A searingly powerful memoir about the impact of addiction on a family.
In the summer of 2012 a woman named Eva was found dead in the London townhouse she shared with her husband, Hans K. Rausing. The couple had struggled with drug addiction for years, often under the glare of tabloid headlines. Now, writing with singular clarity and restraint, Hans’ sister, the editor and publisher Sigrid Rausing, tries to make sense of what happened. In Mayhem, she asks the difficult questions those close to the world of addiction must face. “Who can help the addict, consumed by a shaming hunger, a need beyond control? There is no medicine: the drugs are the medicine. And who can help their families, so implicated in the self-destruction of the addict? Who can help when the very notion of ‘help’ becomes synonymous with an exercise of power; a familial police state; an end to freedom, in the addict’s mind?” An eloquent and timely attempt to understand the conundrum of addiction—and a memoir as devastating as it is riveting.
About the Author
Sigrid Rausing is the editor of Granta magazine and the publisher of Granta Books. She is the author of two previous books: History, Memory, and Identity in Post-Soviet Estonia, and Everything is Wonderful, which was short-listed for the Royal Society of Literature Ondaatje Prize. She has a PhD in Anthropology from University College London, and is an Honorary Fellow of the London School of Economics and St Antony’s College, Oxford. She lives in London with her husband, film and theatre producer Eric Abraham.
“Beautiful, fresh . . . Rausing, a well-known author and publisher in London, here turns our attention to dark machinations in her own family. Her story is told while the psychological force of the events is still raw, and the final toll on the survivors unknown. Mayhem is a work of Nordic noir. We have become used that form on television, yet in this book it returns to its literary origins: Ibsen would have recognized the human conditions, if not the material ones, that underpin the Rausing family disaster—[the] miasma of modern addiction. Yet in Rausing’s hands, there is no vulgarity: the effort becomes the will of philosophy to interrogate shame, to meet torment with reason. Like the roving eye in Joyce’s ‘The Dead,’ we can do little else but scan the rooms for clues that might tell us why it happened. Rausing knows she must interrogate the pain from every angle, including the angles that discomfort her. Rausing has serenity, courage, and wisdom, and her book casts, on the reader, a spell. She has a gift for wielding paragraphs that will stay in the mind. [Written] with loving intelligence and care, Mayhem thinks its way through the madness, seeing it for what it is.” —Andrew O’Hagan, The New York Review of Books
“In this mesmerizing account of her brother’s descent into addiction and her sister-in-law’s untimely death, Sigrid Rausing explores sweeping questions about what it means to choose or refuse a moral life; what tragedy looks like when it is woven into privilege; and how we control or surrender to our perceived destinies. Written in elegiac, lyrical prose, Mayhem is deeply passionate in its impossible attempt to adduce a redeeming vitality from an agonizing chaos. This is a brave, elegant, inspired book.” —Andrew Solomon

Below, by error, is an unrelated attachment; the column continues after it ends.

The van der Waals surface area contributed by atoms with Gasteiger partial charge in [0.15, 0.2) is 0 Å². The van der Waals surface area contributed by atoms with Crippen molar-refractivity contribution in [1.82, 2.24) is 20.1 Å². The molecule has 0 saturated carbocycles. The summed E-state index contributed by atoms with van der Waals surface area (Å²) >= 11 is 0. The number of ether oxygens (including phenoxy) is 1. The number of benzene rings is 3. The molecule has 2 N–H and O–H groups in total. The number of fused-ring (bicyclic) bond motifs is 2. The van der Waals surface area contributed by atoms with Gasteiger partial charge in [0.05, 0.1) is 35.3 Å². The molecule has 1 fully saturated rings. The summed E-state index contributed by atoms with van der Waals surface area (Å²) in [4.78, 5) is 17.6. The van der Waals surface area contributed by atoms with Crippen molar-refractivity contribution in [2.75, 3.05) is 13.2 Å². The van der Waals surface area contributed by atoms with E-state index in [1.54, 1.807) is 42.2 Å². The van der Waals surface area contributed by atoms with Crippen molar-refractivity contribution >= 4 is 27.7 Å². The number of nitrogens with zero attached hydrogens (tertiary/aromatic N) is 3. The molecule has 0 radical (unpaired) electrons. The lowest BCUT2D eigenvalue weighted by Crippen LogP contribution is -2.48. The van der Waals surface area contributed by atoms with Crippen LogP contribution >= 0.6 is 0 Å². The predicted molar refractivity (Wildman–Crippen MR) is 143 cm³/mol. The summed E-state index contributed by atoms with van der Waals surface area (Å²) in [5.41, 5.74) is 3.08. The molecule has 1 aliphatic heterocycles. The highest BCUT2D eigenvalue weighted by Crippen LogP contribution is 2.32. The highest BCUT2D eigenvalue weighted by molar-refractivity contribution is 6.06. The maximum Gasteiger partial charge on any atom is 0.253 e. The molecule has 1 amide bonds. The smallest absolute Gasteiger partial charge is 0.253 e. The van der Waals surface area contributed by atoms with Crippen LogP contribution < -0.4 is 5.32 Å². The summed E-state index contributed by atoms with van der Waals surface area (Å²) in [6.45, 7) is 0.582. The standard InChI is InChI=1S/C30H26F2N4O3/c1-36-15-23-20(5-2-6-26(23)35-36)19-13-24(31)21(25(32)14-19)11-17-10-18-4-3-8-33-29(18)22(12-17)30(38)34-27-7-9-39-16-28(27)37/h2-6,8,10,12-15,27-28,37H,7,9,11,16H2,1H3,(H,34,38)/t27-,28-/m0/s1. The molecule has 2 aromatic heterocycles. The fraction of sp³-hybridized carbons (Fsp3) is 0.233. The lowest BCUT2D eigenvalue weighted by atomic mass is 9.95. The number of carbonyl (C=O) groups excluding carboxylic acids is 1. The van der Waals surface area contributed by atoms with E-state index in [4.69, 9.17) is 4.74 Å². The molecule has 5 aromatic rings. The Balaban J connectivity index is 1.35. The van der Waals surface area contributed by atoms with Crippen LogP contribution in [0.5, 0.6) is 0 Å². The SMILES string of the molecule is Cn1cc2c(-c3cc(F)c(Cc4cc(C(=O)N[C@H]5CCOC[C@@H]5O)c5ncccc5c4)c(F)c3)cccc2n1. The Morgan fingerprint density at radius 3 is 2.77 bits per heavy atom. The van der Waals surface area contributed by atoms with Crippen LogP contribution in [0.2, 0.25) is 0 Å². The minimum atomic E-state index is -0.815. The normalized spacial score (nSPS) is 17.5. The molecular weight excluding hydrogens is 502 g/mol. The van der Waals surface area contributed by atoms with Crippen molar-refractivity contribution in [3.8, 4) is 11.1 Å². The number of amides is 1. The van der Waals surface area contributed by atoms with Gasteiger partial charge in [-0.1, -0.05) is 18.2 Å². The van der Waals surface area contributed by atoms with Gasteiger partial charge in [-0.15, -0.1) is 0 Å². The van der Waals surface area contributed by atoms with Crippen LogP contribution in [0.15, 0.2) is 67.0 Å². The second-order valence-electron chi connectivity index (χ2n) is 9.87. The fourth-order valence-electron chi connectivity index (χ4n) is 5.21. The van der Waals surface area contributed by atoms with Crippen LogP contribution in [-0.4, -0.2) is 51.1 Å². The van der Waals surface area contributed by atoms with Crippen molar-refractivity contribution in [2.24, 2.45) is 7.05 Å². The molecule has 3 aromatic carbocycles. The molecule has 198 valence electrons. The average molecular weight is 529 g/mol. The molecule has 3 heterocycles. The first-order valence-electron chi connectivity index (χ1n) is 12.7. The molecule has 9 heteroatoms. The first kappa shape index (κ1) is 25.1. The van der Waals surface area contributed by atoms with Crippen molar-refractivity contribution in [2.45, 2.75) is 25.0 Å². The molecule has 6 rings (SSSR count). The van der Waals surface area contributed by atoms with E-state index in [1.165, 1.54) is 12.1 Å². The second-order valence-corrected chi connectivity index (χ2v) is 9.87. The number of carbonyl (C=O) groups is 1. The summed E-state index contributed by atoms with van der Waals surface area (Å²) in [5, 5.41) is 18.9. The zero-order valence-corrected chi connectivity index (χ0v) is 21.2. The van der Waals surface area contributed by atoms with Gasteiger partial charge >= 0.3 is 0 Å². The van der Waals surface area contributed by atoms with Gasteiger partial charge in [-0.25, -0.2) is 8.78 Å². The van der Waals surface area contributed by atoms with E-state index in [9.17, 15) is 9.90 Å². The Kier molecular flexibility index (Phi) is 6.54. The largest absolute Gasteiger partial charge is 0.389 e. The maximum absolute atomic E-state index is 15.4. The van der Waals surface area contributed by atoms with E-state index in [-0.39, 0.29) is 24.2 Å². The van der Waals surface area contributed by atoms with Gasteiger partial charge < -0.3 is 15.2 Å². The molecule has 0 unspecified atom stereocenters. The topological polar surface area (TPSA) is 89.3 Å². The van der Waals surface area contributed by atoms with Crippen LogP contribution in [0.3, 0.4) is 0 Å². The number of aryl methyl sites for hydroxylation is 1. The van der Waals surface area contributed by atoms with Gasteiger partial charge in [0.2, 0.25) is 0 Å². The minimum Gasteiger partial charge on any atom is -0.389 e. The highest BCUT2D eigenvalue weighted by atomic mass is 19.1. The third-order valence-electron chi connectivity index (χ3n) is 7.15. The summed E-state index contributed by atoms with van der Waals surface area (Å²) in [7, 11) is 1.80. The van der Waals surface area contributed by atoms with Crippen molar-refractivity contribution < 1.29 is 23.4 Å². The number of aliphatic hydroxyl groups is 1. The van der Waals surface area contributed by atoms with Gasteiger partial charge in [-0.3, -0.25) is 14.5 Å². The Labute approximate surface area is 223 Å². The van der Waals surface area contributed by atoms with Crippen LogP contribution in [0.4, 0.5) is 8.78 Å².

“A profoundly articulate and harrowing memoir of a family grappling with addiction. With love and tenderness, respect and reserve, Sigrid Rausing explores the evolution of her brother and sister-in-law’s addiction and its effect on her entire family. Her deftly layered observations about how one can be both knowing and not knowing capture a parent’s innate sense of a child’s being in danger; one sibling’s desperate attempts to save another; and a deeply private family who find themselves suddenly exposed. Ultimately, what Rausing finds is a way to tell her own story, including among objects from the past that remind her of what once was, or might have been. I was impressed and moved.” —A. M. Homes
“A stylish and devastatingly lucid memoir. . .The narrative resonates because Rausing, a private person, shares intimate memories; as she understands it, addiction is not only a family disease, but also an ‘endlessly revolving merry-go-round’ that keeps addicts and family members trapped. . . . Piercing.” —Kirkus
“In this intimate and compassionate memoir, Rausing recounts the lives of her brother Hans and her sister-in-law Eva, who were addicted to drugs… Rausing explores [her family’s] tragedy with grace, humility, and razor-sharp insight. Throughout she attempts to better understand the fierce compulsions of addiction. Her writing is rich with humble wisdom.” —Publishers Weekly
“Rausing's core message is this: Addiction is a family affair. Her book embraces those surrounding the addict by courageously exposing her own self-doubt and heartache, her anguish over who’s accountable.” —Martha Ann Toll, NPR Books
“A loving, anguished, and very honest account. . . In this memoir about a brother and sister-in-law who were dangerously [addicted to] drugs, Rausing addresses the question of what we owe the addict as friends and family. What is noteworthy and moving is that Rausing writes without any righteousness.” —Kerri Miller, Minnesota Public Radio (NPR)